Horseshoe Curve National Historic Landmark, located near Altoona, Pennsylvania, marks an engineering marvel created in February 1854. This is a 220-degree railroad curve built to overcome the height difference at the Alleghenies.
Horseshoe Curve was the brainchild of an engineer named J. Edgar Thomson of the now defunct Pennsylvania Rail Road Company. Even though the curve lengthened the track, it eased the grade to a manageable 1.8% as compared to the 6% - 8% normally required while traveling around mountains.
In building this curve, no modern methods were employed. All the work was carried out with help of hand tools, gunpowder, and pack animals.
Horseshoe Curve comprises two curves; the northern curve has a radius of 637 feet, while the southern curve has a radius of 609 feet. The total length of the horseshoe curve is 2,375 feet, which the cross-length is 1,800 feet. The west side measures 122 feet higher than the east side.
Until 1981, the curve contained 4 tracks. Conrail, the new owner of the railroad, removed a track to cut the maintenance costs. Furthermore, with the arrival of modern train control facilities, the need for the four track system no longer existed.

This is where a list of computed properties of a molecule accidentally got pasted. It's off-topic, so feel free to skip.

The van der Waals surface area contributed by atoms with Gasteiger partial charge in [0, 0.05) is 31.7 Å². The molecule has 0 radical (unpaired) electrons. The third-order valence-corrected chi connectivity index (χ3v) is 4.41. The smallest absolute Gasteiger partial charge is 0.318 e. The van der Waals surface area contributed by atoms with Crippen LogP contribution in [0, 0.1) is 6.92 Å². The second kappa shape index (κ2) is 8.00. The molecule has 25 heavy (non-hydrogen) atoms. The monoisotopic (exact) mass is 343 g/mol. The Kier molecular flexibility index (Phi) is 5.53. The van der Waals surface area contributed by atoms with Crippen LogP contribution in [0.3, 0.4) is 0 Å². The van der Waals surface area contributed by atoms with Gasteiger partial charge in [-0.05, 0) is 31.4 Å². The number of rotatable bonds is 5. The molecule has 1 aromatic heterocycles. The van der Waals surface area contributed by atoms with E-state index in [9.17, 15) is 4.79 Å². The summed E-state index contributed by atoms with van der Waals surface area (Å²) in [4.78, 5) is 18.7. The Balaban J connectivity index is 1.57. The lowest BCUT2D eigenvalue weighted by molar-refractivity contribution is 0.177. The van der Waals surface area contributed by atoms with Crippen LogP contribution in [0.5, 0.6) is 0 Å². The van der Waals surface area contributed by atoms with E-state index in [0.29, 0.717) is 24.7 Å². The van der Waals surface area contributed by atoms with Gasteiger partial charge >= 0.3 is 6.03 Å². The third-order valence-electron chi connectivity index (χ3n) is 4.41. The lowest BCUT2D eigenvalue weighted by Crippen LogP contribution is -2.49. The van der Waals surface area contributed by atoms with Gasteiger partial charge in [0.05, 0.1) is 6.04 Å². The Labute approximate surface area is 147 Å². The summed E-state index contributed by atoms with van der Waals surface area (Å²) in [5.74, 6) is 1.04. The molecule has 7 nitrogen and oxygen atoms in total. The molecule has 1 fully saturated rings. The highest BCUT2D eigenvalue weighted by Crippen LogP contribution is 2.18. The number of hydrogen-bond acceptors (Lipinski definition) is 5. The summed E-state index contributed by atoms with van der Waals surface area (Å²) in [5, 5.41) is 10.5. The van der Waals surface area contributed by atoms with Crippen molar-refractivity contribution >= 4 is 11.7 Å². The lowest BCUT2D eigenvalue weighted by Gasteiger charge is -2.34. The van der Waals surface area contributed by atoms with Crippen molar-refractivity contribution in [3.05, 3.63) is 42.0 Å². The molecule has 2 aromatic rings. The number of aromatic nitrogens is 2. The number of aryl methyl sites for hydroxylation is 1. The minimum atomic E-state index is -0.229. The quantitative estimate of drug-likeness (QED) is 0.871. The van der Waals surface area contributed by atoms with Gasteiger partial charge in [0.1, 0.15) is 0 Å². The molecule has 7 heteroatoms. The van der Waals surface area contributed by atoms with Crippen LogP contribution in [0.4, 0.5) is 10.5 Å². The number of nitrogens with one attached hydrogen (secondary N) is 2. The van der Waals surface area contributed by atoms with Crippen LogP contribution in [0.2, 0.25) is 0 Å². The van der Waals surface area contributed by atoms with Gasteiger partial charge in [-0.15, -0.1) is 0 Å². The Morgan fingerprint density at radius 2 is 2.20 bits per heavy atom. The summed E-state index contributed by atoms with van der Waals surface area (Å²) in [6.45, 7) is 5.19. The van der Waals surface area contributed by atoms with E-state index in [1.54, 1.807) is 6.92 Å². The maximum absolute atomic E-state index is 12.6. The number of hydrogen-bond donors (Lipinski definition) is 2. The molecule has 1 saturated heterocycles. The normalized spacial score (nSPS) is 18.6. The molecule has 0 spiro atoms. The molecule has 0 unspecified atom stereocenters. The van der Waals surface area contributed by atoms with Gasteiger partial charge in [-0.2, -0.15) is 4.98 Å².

Horseshoe Curve celebrated its centenary in October 1954, with great pomp and ceremony. The Sylvania Electric Company illuminated the curve with more than 6,000 flash bulbs for a photograph.
This photograph made it to many newspapers and magazines, including Life magazine. In May 1967, Horseshoe Curve was designated a National Historic Landmark by the National Parks Service.
In 1987, special train services were started by the National Park Service rangers to give people a historic ride through the curve.
A visitor center, maintained by the Railroaders Memorial Museum, at the foot of the curve, contains exhibits and media presentations depicting the story behind the construction.
A funicular from the visitor center takes visitors toward trackside to get a closer look at the historic curve.